The Total Nutrient Index is a Useful Measure for Assessing Total Micronutrient Exposures Among US Adults

J Nutr. 2022 Mar 3;152(3):863-871. doi: 10.1093/jn/nxab428.


Background: Most dietary indices reflect foods and beverages and do not include exposures from dietary supplements (DS) that provide substantial amounts of micronutrients. A nutrient-based approach that captures total intake inclusive of DS can strengthen exposure assessment.

Objectives: We examined the construct and criterion validity of the Total Nutrient Index (TNI) among US adults (≥19 years; nonpregnant or lactating).

Methods: The TNI includes 8 underconsumed micronutrients identified by the Dietary Guidelines for Americans: calcium; magnesium; potassium; choline; and vitamins A, C, D, and E. The TNI is expressed as a percentage of the RDA or Adequate Intake to compute micronutrient component scores; the mean of the component scores yields the TNI score, ranging from 0-100. Data from exemplary menus and the 2003-2006 (≥19 years; n = 8861) and 2011-2014 NHANES (≥19 years; n = 9954) were employed. Exemplary menus were used to determine whether the TNI yielded high scores from dietary sources (women, 31-50 years; men ≥ 70 years). TNI scores were correlated with Healthy Eating Index (HEI) 2015 overall and component scores for dairy, fruits, and vegetables; TNI component scores for vitamins A, C, D, and E were correlated with respective biomarker data. TNI scores were compared between groups with known differences in nutrient intake based on the literature.

Results: The TNI yielded high scores on exemplary menus (84.8-93.3/100) and was moderately correlated (r = 0.48) with the HEI-2015. Mean TNI scores were significantly different for DS users (83.5) compared with nonusers (67.1); nonsmokers (76.8) compared with smokers (70.3); and those living with food security (76.6) compared with food insecurity (69.1). Correlations of TNI vitamin component scores with available biomarkers ranged from 0.12 (α-tocopherol) to 0.36 (serum 25-hydroxyvitamin D), and were significantly higher than correlations obtained from the diet alone.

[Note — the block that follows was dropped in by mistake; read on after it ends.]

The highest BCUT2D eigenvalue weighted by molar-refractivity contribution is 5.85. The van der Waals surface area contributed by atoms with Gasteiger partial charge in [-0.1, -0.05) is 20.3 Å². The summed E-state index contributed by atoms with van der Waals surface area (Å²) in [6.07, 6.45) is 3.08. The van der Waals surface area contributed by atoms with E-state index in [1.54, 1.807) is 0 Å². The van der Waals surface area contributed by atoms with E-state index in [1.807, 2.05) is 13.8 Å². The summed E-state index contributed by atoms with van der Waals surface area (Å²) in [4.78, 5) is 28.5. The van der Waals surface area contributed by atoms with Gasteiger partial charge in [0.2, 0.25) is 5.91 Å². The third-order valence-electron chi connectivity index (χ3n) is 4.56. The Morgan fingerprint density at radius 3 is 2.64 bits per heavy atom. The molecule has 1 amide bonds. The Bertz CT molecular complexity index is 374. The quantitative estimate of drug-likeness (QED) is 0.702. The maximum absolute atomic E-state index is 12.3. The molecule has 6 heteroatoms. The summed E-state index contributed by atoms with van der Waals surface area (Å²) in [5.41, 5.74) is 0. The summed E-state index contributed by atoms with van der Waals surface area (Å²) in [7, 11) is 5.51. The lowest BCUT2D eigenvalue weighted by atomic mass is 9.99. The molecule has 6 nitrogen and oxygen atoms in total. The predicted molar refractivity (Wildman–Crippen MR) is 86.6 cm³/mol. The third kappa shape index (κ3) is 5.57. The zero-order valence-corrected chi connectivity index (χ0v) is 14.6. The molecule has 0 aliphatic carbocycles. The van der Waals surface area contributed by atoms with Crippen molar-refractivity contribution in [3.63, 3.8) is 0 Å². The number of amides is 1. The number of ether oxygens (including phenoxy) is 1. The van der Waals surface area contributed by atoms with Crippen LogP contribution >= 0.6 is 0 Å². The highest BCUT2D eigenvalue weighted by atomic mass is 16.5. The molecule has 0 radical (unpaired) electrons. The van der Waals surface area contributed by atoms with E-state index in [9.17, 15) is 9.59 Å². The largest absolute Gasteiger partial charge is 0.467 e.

Conclusions: The evaluation of validity supports that the TNI is a useful construct to assess total micronutrient exposures of underconsumed micronutrients among US adults.

Keywords: diet quality; dietary supplement; total nutrient index; total usual intake estimation; validity.

Publication types

  • Research Support, N.I.H., Extramural

MeSH terms

  • Adult
  • Diet
  • Dietary Supplements
  • Female
  • Humans
  • Lactation
  • Male
  • Micronutrients*
  • Nutrients
  • Nutrition Surveys
  • Trace Elements*
  • United States
  • Vitamin A
  • Vitamins


  • Micronutrients
  • Trace Elements
  • Vitamins
  • Vitamin A